IoT-for-workplace

IoT Workplace Policy

The IoT is the growing network of connected devices. There’s a lot of concern about Internet of Things security – or lack of security – today.

Internet of Things devices include smart phones, coffee makers, programmable thermostats, smart TVs, and medical and other wearable devices. Devices are embedded with sensors that allow data to be collected. They’re linked to the Internet so data can be accessed, uploaded, and further processed.

In a recent forecast, Gartner Inc. estimated that this year 6.4 billion connected ‘things’ would be in use around the world by consumers and enterprises. This is an increase of 30% compared to 2015. By 2018, the number is forecast to reach 11.4 billion.

Gartner also predicted that by 2020 more than 25% of identified attacks in enterprises will involve IoT.

Unfortunately, many IoT devices lack common security measures, which means cyber criminals can hack into devices resulting in data breaches and other crimes.

While breached wearable devices and cars seem to get the most headlines, there have been reported attacks against point-of-sale systems, ATMs, home routers, and industrial industries too.

As more connected devices generate big data, users should be concerned about securing that data against hackers.

What do organizations need to know about the Internet of Things and security?

  • Security Policy: It’s important to have a security policy for IoT device-use in the workplace. Security and risk should always be assessed before purchasing smart devices.

  • Choice: Don’t purchase smart devices that are not protected or don’t comply to your security policy. Encourage IoT device manufacturers and service providers to implement security safeguards in their products.

  • Safeguards: Carefully review security and privacy options of devices. There should be two-step identification, firewalls, and anti-malware features. Create unique passwords and usernames. Check the manufacturer’s website for updates that address security vulnerabilities. (Avoid devices that don’t have effective security patching.)

  • Exfiltration: Understand the data ‘exfiltration’ (transfer of data) policy of the device. Find out what data is being exfiltrated to determine risks to your business.

  • Network protection: Use network monitoring and segmentation in workplaces to protect confidential information. Network segmentation is splitting a computer network into sub-networks to minimize access to sensitive information.

  • Remote access: Disable or block remote access, and only enable it when necessary, advised a Computer Weekly article. “If remote access to smart devices is enabled by default, it may be the device is ready to welcome any attack.”

  • Protected workplace: Have a comprehensive internal document management policy. Keep only confidential information that is needed for compliance purposes and business. Securely destroy information that is no longer needed. Partner with a trusted document destruction company that has a secure chain of custody and on- or off-site destruction services for paper documents and hard drives.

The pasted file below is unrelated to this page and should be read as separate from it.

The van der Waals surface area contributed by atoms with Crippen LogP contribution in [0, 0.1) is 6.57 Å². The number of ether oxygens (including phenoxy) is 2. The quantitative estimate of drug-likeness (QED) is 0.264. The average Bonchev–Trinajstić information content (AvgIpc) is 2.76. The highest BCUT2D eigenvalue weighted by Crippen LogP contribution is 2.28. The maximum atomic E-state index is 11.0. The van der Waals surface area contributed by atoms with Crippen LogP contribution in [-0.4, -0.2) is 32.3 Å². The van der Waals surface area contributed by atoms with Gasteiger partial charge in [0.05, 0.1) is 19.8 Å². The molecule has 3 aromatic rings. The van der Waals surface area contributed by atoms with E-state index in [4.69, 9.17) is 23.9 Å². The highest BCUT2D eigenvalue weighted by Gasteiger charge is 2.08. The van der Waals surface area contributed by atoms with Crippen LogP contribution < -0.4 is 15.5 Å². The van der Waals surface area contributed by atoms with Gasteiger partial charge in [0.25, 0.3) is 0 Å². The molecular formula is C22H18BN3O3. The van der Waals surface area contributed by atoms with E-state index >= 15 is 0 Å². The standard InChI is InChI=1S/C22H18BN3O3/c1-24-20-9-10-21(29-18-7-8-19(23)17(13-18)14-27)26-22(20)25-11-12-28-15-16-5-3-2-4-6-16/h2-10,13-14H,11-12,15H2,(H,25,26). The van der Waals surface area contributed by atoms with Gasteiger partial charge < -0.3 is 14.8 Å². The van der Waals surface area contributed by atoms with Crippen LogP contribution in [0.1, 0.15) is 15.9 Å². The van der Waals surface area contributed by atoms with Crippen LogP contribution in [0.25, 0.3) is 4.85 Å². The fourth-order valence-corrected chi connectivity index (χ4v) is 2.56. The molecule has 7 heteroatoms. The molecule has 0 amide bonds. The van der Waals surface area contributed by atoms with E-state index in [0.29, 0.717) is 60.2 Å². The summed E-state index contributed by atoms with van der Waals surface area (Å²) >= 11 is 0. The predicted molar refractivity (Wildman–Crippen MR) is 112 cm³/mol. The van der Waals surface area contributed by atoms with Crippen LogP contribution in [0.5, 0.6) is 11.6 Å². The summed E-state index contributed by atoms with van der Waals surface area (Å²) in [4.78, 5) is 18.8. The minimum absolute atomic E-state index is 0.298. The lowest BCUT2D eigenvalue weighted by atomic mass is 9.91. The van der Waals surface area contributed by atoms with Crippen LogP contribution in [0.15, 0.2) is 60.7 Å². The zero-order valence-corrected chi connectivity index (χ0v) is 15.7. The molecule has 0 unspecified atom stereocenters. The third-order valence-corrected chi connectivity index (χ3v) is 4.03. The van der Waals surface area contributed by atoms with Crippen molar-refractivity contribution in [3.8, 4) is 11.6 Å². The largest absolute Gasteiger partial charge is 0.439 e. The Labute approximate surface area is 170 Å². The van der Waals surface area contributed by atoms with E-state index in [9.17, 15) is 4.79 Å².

• BYOD Policy: Having embraced a bring-your-own-device [BYOD] strategy, organisations must now get employee devices on the enterprise network and start addressing the IoT devices that we project will want access.

  • Secure all devices: Whether a video surveillance camera for a parking lot, a motion detector in a conference room or the HVAC for the entire building, the ability to identify, secure and isolate all IoT devices must be there.

  • Network access policy: After identifying all the devices attached to an enterprise network, IT departments will need to modify, or in many cases create from scratch, a network access policy as part of an enterprise policy enforcement strategy, determining if and how ‘things’ should be connected, and what roles they will be assigned that govern their access to the network.

  • Monitor device performance: Gartner advised that IT leaders would need to define connectivity policies, deploy packet sniffers to identify devices that might be performing undesirable actions, and in the case of IoT devices that use mobile radio standards such as Bluetooth or Zigbee, effectively plan for spectrum use.

  • Prioritization: Virtual network segments to allow network architects to separate out their IoT assets from other network traffic, and prioritise different segments according to their needs. For example, this could mean giving video surveillance data priority over lighting outside of office hours.

  • Privacy policy: With the advent of IoT many organizations are collecting sensor based data to optimize the workplace, sensor based tracking data for employees to reach their goals.  The value in sensor data in the workplace will be in finding ways to both boost employees’ productivity and increase employee satisfaction by ensuring employees have the support needed to do their jobs successfully. As tantalising as these benefits are, companies must safeguard their employees’ privacy and secure their networks against hackers targeting these connected devices.

Information security isn’t always this complicated. A clean desk policy is one of the simplest most effective ways to protect confidential information in the workplace.